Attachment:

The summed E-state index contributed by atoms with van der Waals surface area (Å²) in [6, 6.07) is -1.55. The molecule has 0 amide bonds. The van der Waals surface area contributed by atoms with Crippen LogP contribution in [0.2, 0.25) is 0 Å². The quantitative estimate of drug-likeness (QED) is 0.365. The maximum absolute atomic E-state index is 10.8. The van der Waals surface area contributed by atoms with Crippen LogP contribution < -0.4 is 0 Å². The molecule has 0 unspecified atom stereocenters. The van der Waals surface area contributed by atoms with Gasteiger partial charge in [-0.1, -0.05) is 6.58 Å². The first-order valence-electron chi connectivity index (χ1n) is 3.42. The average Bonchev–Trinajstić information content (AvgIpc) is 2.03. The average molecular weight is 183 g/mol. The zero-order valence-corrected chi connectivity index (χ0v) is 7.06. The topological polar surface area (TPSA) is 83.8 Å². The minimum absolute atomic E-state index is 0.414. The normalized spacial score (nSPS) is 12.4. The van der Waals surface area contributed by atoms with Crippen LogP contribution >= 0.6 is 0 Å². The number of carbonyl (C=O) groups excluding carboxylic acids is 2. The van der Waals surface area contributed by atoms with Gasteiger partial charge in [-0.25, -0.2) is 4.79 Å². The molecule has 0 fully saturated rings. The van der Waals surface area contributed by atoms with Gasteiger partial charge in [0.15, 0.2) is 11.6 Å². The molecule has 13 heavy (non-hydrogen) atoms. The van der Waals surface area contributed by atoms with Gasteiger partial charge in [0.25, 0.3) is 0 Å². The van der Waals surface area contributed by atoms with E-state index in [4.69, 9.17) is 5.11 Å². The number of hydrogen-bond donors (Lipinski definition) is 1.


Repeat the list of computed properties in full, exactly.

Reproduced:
The summed E-state index contributed by atoms with van der Waals surface area (Å²) in [6, 6.07) is -1.55. The molecule has 0 amide bonds. The van der Waals surface area contributed by atoms with Crippen LogP contribution in [0.2, 0.25) is 0 Å². The quantitative estimate of drug-likeness (QED) is 0.365. The maximum absolute atomic E-state index is 10.8. The van der Waals surface area contributed by atoms with Crippen LogP contribution < -0.4 is 0 Å². The molecule has 0 unspecified atom stereocenters. The van der Waals surface area contributed by atoms with Gasteiger partial charge in [-0.1, -0.05) is 6.58 Å². The first-order valence-electron chi connectivity index (χ1n) is 3.42. The average Bonchev–Trinajstić information content (AvgIpc) is 2.03. The average molecular weight is 183 g/mol. The zero-order valence-corrected chi connectivity index (χ0v) is 7.06. The topological polar surface area (TPSA) is 83.8 Å². The minimum absolute atomic E-state index is 0.414. The normalized spacial score (nSPS) is 12.4. The van der Waals surface area contributed by atoms with Crippen LogP contribution >= 0.6 is 0 Å². The number of carbonyl (C=O) groups excluding carboxylic acids is 2. The van der Waals surface area contributed by atoms with Gasteiger partial charge in [-0.25, -0.2) is 4.79 Å². The molecule has 0 fully saturated rings. The van der Waals surface area contributed by atoms with Gasteiger partial charge in [0.15, 0.2) is 11.6 Å². The molecule has 13 heavy (non-hydrogen) atoms. The van der Waals surface area contributed by atoms with Gasteiger partial charge in [0.25, 0.3) is 0 Å². The van der Waals surface area contributed by atoms with E-state index in [4.69, 9.17) is 5.11 Å². The number of hydrogen-bond donors (Lipinski definition) is 1.